Ugandan Orphans Benefit from “Mockingbird Fly” Fundraiser

Uganda might seem like far away and exotic place to most Americans, but for David Ssejinja, it is his native home and life’s work.

Ssejinja is currently supporting about 950 Ugandan children and widows there, most of them disadvantaged by AIDS and war. He started the Ssejinja Children’s Foundation to “give back” to his country, and to give the children what he never had growing up there.

His mission has extended beyond a personal love for the children, and now his many efforts include and educating them on AIDS prevention and awareness so that they can remain healthy and spread the word throughout the country. The shelter he provides not only keeps them clean, fed, and warm, but offers something few Ugandan children can afford- an education.

Two years ago, the proudest moment for Ssejinja’s foundation was achieved: a clinic for the children, where they now have access to medical treatment, supplies, and personell. The bad economy here has hit Uganda even harder, however, and driven food and gas prices up higher than many Ugandans can hope to pay.

Funding the school is not easy. Many of the widows there run small businesses to help the foundation, but most of the proceeds come from fundraisers such as this latest event, “Mockingbird Fly.”

More than just an attempt to collect money, this event shed much light on the history of civil rights in America, the bonds of slavery and consequences of the concepts of “race.” Beautifully illustrated in several forms of art, including music, dance, and play, Mockingbird Fly was an event for anyone who enjoys life and hates to see the human spirit bound in any way.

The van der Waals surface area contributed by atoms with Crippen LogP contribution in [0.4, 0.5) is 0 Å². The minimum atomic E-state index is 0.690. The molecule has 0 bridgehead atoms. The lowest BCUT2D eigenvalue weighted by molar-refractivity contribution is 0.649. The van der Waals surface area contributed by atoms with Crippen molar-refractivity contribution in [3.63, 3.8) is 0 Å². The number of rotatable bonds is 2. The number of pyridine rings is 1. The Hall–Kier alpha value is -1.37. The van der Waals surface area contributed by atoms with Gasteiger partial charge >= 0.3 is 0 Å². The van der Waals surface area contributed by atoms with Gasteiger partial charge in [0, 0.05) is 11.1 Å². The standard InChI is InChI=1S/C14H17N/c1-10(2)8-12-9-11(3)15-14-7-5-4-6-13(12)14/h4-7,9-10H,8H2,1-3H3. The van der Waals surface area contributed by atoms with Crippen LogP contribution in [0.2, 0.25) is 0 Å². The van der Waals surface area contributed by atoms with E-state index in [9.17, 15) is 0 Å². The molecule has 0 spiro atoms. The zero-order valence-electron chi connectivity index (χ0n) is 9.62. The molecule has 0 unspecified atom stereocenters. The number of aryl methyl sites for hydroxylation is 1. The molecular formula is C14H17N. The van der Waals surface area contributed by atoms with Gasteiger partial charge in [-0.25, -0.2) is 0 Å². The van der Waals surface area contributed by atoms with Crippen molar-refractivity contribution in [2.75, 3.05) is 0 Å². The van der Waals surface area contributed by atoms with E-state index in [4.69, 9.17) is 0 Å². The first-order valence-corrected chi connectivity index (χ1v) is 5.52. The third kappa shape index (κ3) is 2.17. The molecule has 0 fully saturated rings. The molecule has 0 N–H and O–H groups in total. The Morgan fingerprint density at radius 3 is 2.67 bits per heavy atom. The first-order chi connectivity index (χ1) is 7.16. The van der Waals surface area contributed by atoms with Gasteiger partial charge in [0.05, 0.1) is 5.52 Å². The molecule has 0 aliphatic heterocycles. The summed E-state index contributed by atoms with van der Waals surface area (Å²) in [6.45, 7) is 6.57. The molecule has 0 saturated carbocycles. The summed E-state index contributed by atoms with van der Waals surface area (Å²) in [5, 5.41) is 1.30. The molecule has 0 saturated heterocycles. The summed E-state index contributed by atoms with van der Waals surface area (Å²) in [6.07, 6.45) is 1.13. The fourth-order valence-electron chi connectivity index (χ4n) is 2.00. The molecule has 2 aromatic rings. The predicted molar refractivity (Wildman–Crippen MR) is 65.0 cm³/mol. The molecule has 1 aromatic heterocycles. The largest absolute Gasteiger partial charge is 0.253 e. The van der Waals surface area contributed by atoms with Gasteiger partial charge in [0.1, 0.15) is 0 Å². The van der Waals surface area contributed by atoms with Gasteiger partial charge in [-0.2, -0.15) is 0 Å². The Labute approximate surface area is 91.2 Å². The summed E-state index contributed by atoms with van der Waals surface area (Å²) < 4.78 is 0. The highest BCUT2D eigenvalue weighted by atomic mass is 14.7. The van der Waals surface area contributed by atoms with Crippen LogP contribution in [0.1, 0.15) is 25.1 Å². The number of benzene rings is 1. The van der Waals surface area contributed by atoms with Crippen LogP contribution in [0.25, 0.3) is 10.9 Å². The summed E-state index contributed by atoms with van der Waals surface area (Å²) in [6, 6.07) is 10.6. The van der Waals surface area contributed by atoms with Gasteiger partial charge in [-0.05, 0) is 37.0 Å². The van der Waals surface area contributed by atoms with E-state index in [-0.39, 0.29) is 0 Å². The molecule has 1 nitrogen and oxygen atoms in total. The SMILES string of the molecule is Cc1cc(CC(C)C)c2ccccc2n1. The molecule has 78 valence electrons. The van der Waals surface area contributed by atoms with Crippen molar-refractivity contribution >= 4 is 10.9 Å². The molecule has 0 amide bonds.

The UVU Department of dance, its choreographers, and the UVU Contemporary Dance Ensemble, worked very hard with the theater department, the One Voice Children’s Choir, et al to create a sequence of acts which focused on rising above the constraints of an unfair society and freeing the spirits of the people. Poignant facts were delivered with each narrative- an informative and fascinating method to help the audience to grasp the enormity of the issues.

Joey, who accompanied David Ssejinja to Uganda on the last humanitarian trip, says that Americans can learn much from the Ugandan people, who don’t have much to take for granted. “We have so many little things that make life easier,” he said and pointed out that Americans can stand to show more modesty when it comes down to possessions.

“Mockingbird Fly” was sponsored by the UVU Multicultural Center, the Department of Dance, and the UVU School of Arts. The project was funded in part by an Orem City Care Grant. Proceeds are used to purchase school supplies for the children, as well as food, equipment to grow crops and drill wells, toiletries such as toothbrushes, and other necessities. For more information, including donations and volunteer services, visit

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